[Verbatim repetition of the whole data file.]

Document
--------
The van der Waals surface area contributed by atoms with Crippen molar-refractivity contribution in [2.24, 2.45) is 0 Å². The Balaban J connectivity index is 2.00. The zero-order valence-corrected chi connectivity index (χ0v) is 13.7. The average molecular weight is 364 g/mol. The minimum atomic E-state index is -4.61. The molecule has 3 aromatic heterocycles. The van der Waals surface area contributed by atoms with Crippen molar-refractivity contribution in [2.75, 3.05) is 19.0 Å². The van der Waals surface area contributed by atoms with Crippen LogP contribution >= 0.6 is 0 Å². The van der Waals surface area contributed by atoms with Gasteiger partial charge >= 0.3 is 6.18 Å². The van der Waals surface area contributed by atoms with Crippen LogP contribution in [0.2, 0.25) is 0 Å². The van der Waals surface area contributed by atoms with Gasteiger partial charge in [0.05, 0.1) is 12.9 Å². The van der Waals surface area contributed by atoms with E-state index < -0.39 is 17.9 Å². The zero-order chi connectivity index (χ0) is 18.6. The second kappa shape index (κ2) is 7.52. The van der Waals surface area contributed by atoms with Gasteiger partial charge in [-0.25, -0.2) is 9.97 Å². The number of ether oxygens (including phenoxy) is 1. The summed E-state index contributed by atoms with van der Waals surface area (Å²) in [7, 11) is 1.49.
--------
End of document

The van der Waals surface area contributed by atoms with Crippen molar-refractivity contribution in [2.24, 2.45) is 0 Å². The Balaban J connectivity index is 2.00. The zero-order valence-corrected chi connectivity index (χ0v) is 13.7. The average molecular weight is 364 g/mol. The minimum atomic E-state index is -4.61. The molecule has 3 aromatic heterocycles. The van der Waals surface area contributed by atoms with Crippen molar-refractivity contribution in [2.75, 3.05) is 19.0 Å². The van der Waals surface area contributed by atoms with Crippen LogP contribution >= 0.6 is 0 Å². The van der Waals surface area contributed by atoms with Gasteiger partial charge >= 0.3 is 6.18 Å². The van der Waals surface area contributed by atoms with Crippen LogP contribution in [0.2, 0.25) is 0 Å². The van der Waals surface area contributed by atoms with Gasteiger partial charge in [0.05, 0.1) is 12.9 Å². The van der Waals surface area contributed by atoms with E-state index < -0.39 is 17.9 Å². The zero-order chi connectivity index (χ0) is 18.6. The second kappa shape index (κ2) is 7.52. The van der Waals surface area contributed by atoms with Gasteiger partial charge in [-0.25, -0.2) is 9.97 Å². The number of ether oxygens (including phenoxy) is 1. The summed E-state index contributed by atoms with van der Waals surface area (Å²) in [7, 11) is 1.49.